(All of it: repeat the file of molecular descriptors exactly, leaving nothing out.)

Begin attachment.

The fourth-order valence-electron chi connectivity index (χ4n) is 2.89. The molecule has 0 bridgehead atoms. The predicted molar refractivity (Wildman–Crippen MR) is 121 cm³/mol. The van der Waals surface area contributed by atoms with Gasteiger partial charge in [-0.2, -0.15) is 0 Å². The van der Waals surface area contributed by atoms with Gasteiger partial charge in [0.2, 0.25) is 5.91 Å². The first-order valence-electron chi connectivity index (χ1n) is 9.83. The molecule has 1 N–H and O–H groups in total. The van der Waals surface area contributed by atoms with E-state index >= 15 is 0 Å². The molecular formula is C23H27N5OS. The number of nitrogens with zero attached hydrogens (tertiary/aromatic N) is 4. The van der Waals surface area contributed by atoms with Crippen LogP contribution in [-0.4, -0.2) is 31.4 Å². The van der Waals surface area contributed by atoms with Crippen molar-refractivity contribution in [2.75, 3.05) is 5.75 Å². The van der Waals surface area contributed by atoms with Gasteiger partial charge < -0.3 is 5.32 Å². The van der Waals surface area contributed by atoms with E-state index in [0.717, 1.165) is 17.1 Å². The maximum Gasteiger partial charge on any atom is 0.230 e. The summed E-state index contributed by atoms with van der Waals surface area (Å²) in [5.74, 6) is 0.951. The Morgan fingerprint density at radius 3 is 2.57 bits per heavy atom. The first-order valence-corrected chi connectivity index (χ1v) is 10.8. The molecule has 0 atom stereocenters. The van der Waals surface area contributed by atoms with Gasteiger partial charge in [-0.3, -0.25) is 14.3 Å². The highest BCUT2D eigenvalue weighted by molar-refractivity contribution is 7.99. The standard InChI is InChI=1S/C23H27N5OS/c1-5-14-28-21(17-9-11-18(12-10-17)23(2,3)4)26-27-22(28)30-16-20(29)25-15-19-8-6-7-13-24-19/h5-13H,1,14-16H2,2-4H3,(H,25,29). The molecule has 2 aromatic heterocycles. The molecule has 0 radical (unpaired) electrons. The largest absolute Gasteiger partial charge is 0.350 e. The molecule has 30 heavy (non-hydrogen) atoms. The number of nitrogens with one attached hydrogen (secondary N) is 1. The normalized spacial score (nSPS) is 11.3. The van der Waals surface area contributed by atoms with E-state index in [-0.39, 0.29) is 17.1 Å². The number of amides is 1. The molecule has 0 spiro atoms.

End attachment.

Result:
The fourth-order valence-electron chi connectivity index (χ4n) is 2.89. The molecule has 0 bridgehead atoms. The predicted molar refractivity (Wildman–Crippen MR) is 121 cm³/mol. The van der Waals surface area contributed by atoms with Gasteiger partial charge in [-0.2, -0.15) is 0 Å². The van der Waals surface area contributed by atoms with Gasteiger partial charge in [0.2, 0.25) is 5.91 Å². The first-order valence-electron chi connectivity index (χ1n) is 9.83. The molecule has 1 N–H and O–H groups in total. The van der Waals surface area contributed by atoms with E-state index >= 15 is 0 Å². The molecular formula is C23H27N5OS. The number of nitrogens with zero attached hydrogens (tertiary/aromatic N) is 4. The van der Waals surface area contributed by atoms with Crippen LogP contribution in [-0.4, -0.2) is 31.4 Å². The van der Waals surface area contributed by atoms with Crippen molar-refractivity contribution in [2.75, 3.05) is 5.75 Å². The van der Waals surface area contributed by atoms with Gasteiger partial charge < -0.3 is 5.32 Å². The van der Waals surface area contributed by atoms with E-state index in [0.717, 1.165) is 17.1 Å². The maximum Gasteiger partial charge on any atom is 0.230 e. The summed E-state index contributed by atoms with van der Waals surface area (Å²) in [5.74, 6) is 0.951. The Morgan fingerprint density at radius 3 is 2.57 bits per heavy atom. The first-order valence-corrected chi connectivity index (χ1v) is 10.8. The molecule has 0 atom stereocenters. The van der Waals surface area contributed by atoms with Gasteiger partial charge in [-0.3, -0.25) is 14.3 Å². The highest BCUT2D eigenvalue weighted by molar-refractivity contribution is 7.99. The standard InChI is InChI=1S/C23H27N5OS/c1-5-14-28-21(17-9-11-18(12-10-17)23(2,3)4)26-27-22(28)30-16-20(29)25-15-19-8-6-7-13-24-19/h5-13H,1,14-16H2,2-4H3,(H,25,29). The molecule has 2 aromatic heterocycles. The molecule has 0 radical (unpaired) electrons. The largest absolute Gasteiger partial charge is 0.350 e. The molecule has 30 heavy (non-hydrogen) atoms. The number of nitrogens with one attached hydrogen (secondary N) is 1. The normalized spacial score (nSPS) is 11.3. The van der Waals surface area contributed by atoms with E-state index in [-0.39, 0.29) is 17.1 Å². The number of amides is 1. The molecule has 0 spiro atoms.